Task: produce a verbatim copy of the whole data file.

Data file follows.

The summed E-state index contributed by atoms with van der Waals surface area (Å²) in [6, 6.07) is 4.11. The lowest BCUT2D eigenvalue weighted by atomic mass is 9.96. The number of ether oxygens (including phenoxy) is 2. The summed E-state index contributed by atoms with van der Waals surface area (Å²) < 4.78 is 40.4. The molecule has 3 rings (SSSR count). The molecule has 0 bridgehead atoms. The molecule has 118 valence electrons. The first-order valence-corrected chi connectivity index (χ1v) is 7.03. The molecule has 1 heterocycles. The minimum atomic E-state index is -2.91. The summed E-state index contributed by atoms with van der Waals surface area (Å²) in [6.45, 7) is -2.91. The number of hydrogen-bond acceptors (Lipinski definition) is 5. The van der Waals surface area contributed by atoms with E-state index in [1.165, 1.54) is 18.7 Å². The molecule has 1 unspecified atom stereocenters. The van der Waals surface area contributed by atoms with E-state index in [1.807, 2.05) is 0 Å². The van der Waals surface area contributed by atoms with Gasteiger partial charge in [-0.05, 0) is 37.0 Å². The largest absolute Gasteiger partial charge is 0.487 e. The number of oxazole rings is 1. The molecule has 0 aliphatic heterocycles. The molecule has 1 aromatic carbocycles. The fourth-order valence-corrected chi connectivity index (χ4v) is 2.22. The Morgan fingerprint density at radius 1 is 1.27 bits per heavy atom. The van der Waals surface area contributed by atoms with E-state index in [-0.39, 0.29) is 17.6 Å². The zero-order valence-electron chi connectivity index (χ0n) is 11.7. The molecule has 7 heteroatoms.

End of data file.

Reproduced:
The summed E-state index contributed by atoms with van der Waals surface area (Å²) in [6, 6.07) is 4.11. The lowest BCUT2D eigenvalue weighted by atomic mass is 9.96. The number of ether oxygens (including phenoxy) is 2. The summed E-state index contributed by atoms with van der Waals surface area (Å²) < 4.78 is 40.4. The molecule has 3 rings (SSSR count). The molecule has 0 bridgehead atoms. The molecule has 118 valence electrons. The first-order valence-corrected chi connectivity index (χ1v) is 7.03. The molecule has 1 heterocycles. The minimum atomic E-state index is -2.91. The summed E-state index contributed by atoms with van der Waals surface area (Å²) in [6.45, 7) is -2.91. The number of hydrogen-bond acceptors (Lipinski definition) is 5. The van der Waals surface area contributed by atoms with E-state index in [1.165, 1.54) is 18.7 Å². The molecule has 1 unspecified atom stereocenters. The van der Waals surface area contributed by atoms with E-state index in [1.807, 2.05) is 0 Å². The van der Waals surface area contributed by atoms with Gasteiger partial charge in [-0.05, 0) is 37.0 Å². The largest absolute Gasteiger partial charge is 0.487 e. The number of oxazole rings is 1. The molecule has 0 aliphatic heterocycles. The molecule has 1 aromatic carbocycles. The fourth-order valence-corrected chi connectivity index (χ4v) is 2.22. The Morgan fingerprint density at radius 1 is 1.27 bits per heavy atom. The van der Waals surface area contributed by atoms with E-state index in [-0.39, 0.29) is 17.6 Å². The zero-order valence-electron chi connectivity index (χ0n) is 11.7. The molecule has 7 heteroatoms.